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Defense cannot overcome quiet offense in Mizzou Hoops loss to Texas A&M

The Tigers dropped their second consecutive SEC contest, struggling to establish offensive consistency or convert fast break opportunities.

Texas A&M v Missouri Photo by Jay Biggerstaff/Getty Images

D’Moi Hodge stole a loose ball, sprinted free of the pack of Texas A&M defenders and rose up for a thunderous dunk.

Instead of a coming down to a frenzied roar, however, the sellout crowd at Mizzou Arena Saturday looked in dismay as the guaranteed points thumped off the back of the rim and into the hands of an awaiting Aggies’ rebounder.

That missed opportunity epitomized the Tigers’ 69-60 defeat to Texas A&M, their fourth consecutive loss to the Aggies at home. Texas A&M also took down Mizzou on Jan. 11, cruising to an 18-point victory in College Station.

“We played the game from behind (for) more than 39 minutes,” Missouri head coach Dennis Gates said. “That’s a tough spot to be in. We didn’t do enough and we have to be able to convert how we need to convert.”

Missouri men’s basketball (19-8, 7-7 SEC) replicated its uninspiring offensive effort from just five days ago, when it shot 31.6% from the field and 22.7% from beyond the arc in a 33-point loss to Auburn.

The Tigers finished 20-of-51 from the field and tallied just nine 3-pointers against an athletic Texas A&M defense. Mizzou scored 25 first half points and never found its offensive intensity for consistent periods of time.

“Sometimes we have games like that,” senior guard Kobe Brown said. “We just have to come out and make shots next time (and) keep forcing teams to turn the ball over.”

Graduate Dexter Dennis and sophomore Wade Taylor IV formed a fierce guard tandem for the Aggies, outscoring the entire Tigers’ offense in the first half. The former finished with 17 points and 10 rebounds for his fourth double-double of the season, while the latter added a team-high 21 points and six assists.

“(Dennis’) story is not being told at the rate that it should be,” Texas A&M head coach Buzz Williams said. “He’s just one of the more competitive people I’ve ever been able to be around.”

Their efforts overshadowed an effective seven-point, eight-rebound outing from junior forward Julius Marble, who helped to make life difficult for Mizzou in the paint.

Texas A&M demolished Mizzou in the rebounding battle 41-23, showcasing their brute physicality and size advantage. The Aggies grabbed 16 offensive rebounds and translated those into 12 second-chance points.

“Our offensive rebounding percentage, before it went analytically final, was 59%,” Williams said. “That’s a big part of what helped us overcome our turnover rate.”

Brown tried to provide a counter to Texas A&M’s consistency. He finished with a team-high 24 points and six rebounds but found little support from those around him.

Graduate guard D’Moi Hodge, a usual spark plug for the Tigers’ offense, had a noticeably quiet performance despite shooting nearly 43% from behind the arc. He notched 12 points and added six steals.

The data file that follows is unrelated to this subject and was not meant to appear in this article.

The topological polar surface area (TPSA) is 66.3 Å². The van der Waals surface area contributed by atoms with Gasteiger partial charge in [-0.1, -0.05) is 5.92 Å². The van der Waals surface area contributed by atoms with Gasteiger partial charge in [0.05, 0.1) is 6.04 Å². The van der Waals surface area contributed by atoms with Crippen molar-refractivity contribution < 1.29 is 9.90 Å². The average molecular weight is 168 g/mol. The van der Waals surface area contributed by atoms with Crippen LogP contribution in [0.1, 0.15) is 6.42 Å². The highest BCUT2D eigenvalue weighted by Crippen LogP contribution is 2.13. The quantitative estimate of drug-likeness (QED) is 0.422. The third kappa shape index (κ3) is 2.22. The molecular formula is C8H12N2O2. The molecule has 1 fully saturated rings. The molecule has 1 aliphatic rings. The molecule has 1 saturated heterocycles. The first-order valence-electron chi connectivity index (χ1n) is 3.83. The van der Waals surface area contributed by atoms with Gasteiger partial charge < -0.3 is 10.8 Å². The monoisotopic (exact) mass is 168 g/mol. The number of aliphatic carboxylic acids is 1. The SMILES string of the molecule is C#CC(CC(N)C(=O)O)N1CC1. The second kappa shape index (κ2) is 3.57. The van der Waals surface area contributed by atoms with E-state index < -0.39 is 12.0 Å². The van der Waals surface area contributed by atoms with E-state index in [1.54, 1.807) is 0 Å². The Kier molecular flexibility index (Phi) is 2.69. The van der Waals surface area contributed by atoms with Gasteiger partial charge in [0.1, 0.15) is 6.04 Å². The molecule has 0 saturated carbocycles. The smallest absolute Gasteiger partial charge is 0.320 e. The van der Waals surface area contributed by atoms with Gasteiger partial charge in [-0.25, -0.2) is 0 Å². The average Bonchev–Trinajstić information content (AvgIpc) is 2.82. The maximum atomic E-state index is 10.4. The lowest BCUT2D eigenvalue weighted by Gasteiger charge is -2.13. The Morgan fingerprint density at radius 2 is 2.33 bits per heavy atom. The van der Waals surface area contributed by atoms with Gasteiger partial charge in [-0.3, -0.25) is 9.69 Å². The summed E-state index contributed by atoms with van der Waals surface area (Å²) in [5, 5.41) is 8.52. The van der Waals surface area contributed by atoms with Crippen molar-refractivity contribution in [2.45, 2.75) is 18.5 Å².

Mizzou’s offensive woes surfaced despite a bounce-back defensive effort. The Tigers forced 21 Aggies’ turnovers. However, those miscues culminated in only 15 points, a mark that barely out-performed Texas A&M who finished with 11 points on 12 Mizzou turnovers.

“How can you have 14 steals and only 15 points off turnovers?,” Gates asked. “We got to draw fouls in those situations or come away with the easy basket.”

The Tigers forced most of those turnovers (13 to be exact) in the first half alone, which kept them within striking distance even with a 30% field goal percentage.

Texas A&M leapt out to a quick 7-3 lead as Mizzou made just one of its first nine field goal attempts. However, the momentum flipped behind Brown and Hodge, who pieced together their own 8-2 response to give the Tigers a one-point advantage with 13 minutes remaining in the first half.

After that make though, Mizzou went scoreless for the next five minutes. Amidst their quiet stretch, Taylor and Dennis combined for seven consecutive points to give the Aggies the lead once again, and this time, they would not relinquish it.

Looking to respond, the Tigers instead watched as Texas A&M closed the final eight minutes of the first half on a 28-9 run. The Aggies pieced together three different runs of at least four consecutive points, including a 7-0 run that extended their lead to 10 points at the time.

Mizzou’s deficit built all the way up to 18 points with 13:38 remaining in the game, which is when the Tigers made their effective comeback attempt behind Brown, senior guard Sean East II and Hodge.

“I’m extremely proud of the fact that our second half looked a certain way compared to the first half when we got down,” Gates said.

The trio led a 13-3 push in less than five minutes, trimming Texas A&M’s advantage to just eight points. Aggies’ senior guard Tyrece Radford put an end to the Mizzou rally with a momentum-changing 3-pointer at the 8:30 mark. Radford scored 12 points on the evening.

The Tigers would go on to attempt only six more shots while also finding little success at the free throw line. Mizzou shot 68.8% from the charity stripe overall, while Texas A&M made 17-of-19 opportunities from the line.

Inefficiency continues to plague the Tigers’ offense and it’ll be a problem they need to solve if Mizzou would like to dance in the NCAA Tournament come March.

In their Southeastern Conference losses, the Tigers are shooting 147-for-401 (36.66%) from the field and 39-of-167 (23.4%) from beyond the arc.

Mizzou’s path to regaining confidence will not become any easier as the Tigers take on the vaunted Mississippi State defense at 6 p.m. Tuesday in Columbia. The Bulldogs held Mizzou to a season-low 52 points in the Tigers’ loss in Starkville on Feb. 4.